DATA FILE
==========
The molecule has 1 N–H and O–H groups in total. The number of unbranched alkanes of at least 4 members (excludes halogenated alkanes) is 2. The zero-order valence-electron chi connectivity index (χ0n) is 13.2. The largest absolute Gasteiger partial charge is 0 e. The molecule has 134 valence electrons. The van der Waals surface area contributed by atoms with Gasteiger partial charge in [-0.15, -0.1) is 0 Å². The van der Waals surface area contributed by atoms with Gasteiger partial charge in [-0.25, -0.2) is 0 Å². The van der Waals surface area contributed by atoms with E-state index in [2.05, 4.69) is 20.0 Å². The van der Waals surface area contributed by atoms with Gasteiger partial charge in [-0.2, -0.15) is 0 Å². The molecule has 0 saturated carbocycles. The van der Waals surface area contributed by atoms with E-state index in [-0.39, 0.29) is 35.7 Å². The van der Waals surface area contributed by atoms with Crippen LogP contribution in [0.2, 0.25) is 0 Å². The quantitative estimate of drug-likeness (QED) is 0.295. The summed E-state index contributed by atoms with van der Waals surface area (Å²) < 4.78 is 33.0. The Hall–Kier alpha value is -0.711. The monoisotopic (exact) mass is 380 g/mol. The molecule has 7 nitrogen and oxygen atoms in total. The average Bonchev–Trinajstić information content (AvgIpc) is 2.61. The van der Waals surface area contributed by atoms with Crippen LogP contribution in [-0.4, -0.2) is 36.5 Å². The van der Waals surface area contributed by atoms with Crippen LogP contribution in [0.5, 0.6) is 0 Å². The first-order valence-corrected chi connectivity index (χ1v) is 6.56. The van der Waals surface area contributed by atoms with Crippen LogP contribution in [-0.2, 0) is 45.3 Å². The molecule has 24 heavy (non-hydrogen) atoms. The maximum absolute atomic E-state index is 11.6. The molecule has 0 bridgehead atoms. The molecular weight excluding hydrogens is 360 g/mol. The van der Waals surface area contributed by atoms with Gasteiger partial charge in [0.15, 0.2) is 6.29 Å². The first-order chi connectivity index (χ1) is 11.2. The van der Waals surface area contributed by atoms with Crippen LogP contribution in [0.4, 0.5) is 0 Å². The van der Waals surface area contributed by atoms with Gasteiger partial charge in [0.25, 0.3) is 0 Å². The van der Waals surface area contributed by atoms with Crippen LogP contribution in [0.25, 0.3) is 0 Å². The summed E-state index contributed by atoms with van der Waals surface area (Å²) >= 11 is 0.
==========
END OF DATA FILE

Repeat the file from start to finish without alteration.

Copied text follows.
The molecule has 1 N–H and O–H groups in total. The number of unbranched alkanes of at least 4 members (excludes halogenated alkanes) is 2. The zero-order valence-electron chi connectivity index (χ0n) is 13.2. The largest absolute Gasteiger partial charge is 0 e. The molecule has 134 valence electrons. The van der Waals surface area contributed by atoms with Gasteiger partial charge in [-0.15, -0.1) is 0 Å². The van der Waals surface area contributed by atoms with Gasteiger partial charge in [-0.25, -0.2) is 0 Å². The van der Waals surface area contributed by atoms with E-state index in [2.05, 4.69) is 20.0 Å². The van der Waals surface area contributed by atoms with Gasteiger partial charge in [-0.2, -0.15) is 0 Å². The molecule has 0 saturated carbocycles. The van der Waals surface area contributed by atoms with E-state index in [-0.39, 0.29) is 35.7 Å². The van der Waals surface area contributed by atoms with Crippen LogP contribution in [0.2, 0.25) is 0 Å². The quantitative estimate of drug-likeness (QED) is 0.295. The summed E-state index contributed by atoms with van der Waals surface area (Å²) < 4.78 is 33.0. The Hall–Kier alpha value is -0.711. The monoisotopic (exact) mass is 380 g/mol. The molecule has 7 nitrogen and oxygen atoms in total. The average Bonchev–Trinajstić information content (AvgIpc) is 2.61. The van der Waals surface area contributed by atoms with Crippen LogP contribution in [-0.4, -0.2) is 36.5 Å². The van der Waals surface area contributed by atoms with Crippen LogP contribution in [0.5, 0.6) is 0 Å². The first-order valence-corrected chi connectivity index (χ1v) is 6.56. The van der Waals surface area contributed by atoms with Crippen LogP contribution in [-0.2, 0) is 45.3 Å². The molecule has 24 heavy (non-hydrogen) atoms. The maximum absolute atomic E-state index is 11.6. The molecule has 0 bridgehead atoms. The molecular weight excluding hydrogens is 360 g/mol. The van der Waals surface area contributed by atoms with Gasteiger partial charge in [0.15, 0.2) is 6.29 Å². The first-order chi connectivity index (χ1) is 11.2. The van der Waals surface area contributed by atoms with Crippen LogP contribution in [0.4, 0.5) is 0 Å². The van der Waals surface area contributed by atoms with Gasteiger partial charge in [0.25, 0.3) is 0 Å². The van der Waals surface area contributed by atoms with Crippen LogP contribution in [0.25, 0.3) is 0 Å². The summed E-state index contributed by atoms with van der Waals surface area (Å²) >= 11 is 0.